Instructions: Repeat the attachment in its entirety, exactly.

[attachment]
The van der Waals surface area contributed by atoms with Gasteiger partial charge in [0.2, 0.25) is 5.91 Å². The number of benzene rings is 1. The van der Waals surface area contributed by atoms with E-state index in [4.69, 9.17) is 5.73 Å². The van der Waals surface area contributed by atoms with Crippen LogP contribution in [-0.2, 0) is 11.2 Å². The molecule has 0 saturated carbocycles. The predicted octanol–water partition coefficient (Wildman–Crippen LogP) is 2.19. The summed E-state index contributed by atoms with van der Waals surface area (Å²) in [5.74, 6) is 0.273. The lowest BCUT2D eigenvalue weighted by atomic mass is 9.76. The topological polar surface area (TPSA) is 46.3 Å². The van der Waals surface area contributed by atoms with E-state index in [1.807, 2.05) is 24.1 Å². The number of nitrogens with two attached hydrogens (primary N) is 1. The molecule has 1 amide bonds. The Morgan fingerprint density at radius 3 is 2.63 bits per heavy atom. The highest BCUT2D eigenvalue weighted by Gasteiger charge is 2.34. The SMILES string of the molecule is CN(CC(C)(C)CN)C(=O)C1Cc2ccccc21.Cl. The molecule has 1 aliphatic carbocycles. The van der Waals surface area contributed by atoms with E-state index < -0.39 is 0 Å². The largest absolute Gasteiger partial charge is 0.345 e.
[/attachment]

The van der Waals surface area contributed by atoms with Gasteiger partial charge in [0.2, 0.25) is 5.91 Å². The number of benzene rings is 1. The van der Waals surface area contributed by atoms with E-state index in [4.69, 9.17) is 5.73 Å². The van der Waals surface area contributed by atoms with Crippen LogP contribution in [-0.2, 0) is 11.2 Å². The molecule has 0 saturated carbocycles. The predicted octanol–water partition coefficient (Wildman–Crippen LogP) is 2.19. The summed E-state index contributed by atoms with van der Waals surface area (Å²) in [5.74, 6) is 0.273. The lowest BCUT2D eigenvalue weighted by atomic mass is 9.76. The topological polar surface area (TPSA) is 46.3 Å². The van der Waals surface area contributed by atoms with E-state index in [1.807, 2.05) is 24.1 Å². The number of nitrogens with two attached hydrogens (primary N) is 1. The molecule has 1 amide bonds. The Morgan fingerprint density at radius 3 is 2.63 bits per heavy atom. The highest BCUT2D eigenvalue weighted by Gasteiger charge is 2.34. The SMILES string of the molecule is CN(CC(C)(C)CN)C(=O)C1Cc2ccccc21.Cl. The molecule has 1 aliphatic carbocycles. The van der Waals surface area contributed by atoms with E-state index < -0.39 is 0 Å². The largest absolute Gasteiger partial charge is 0.345 e.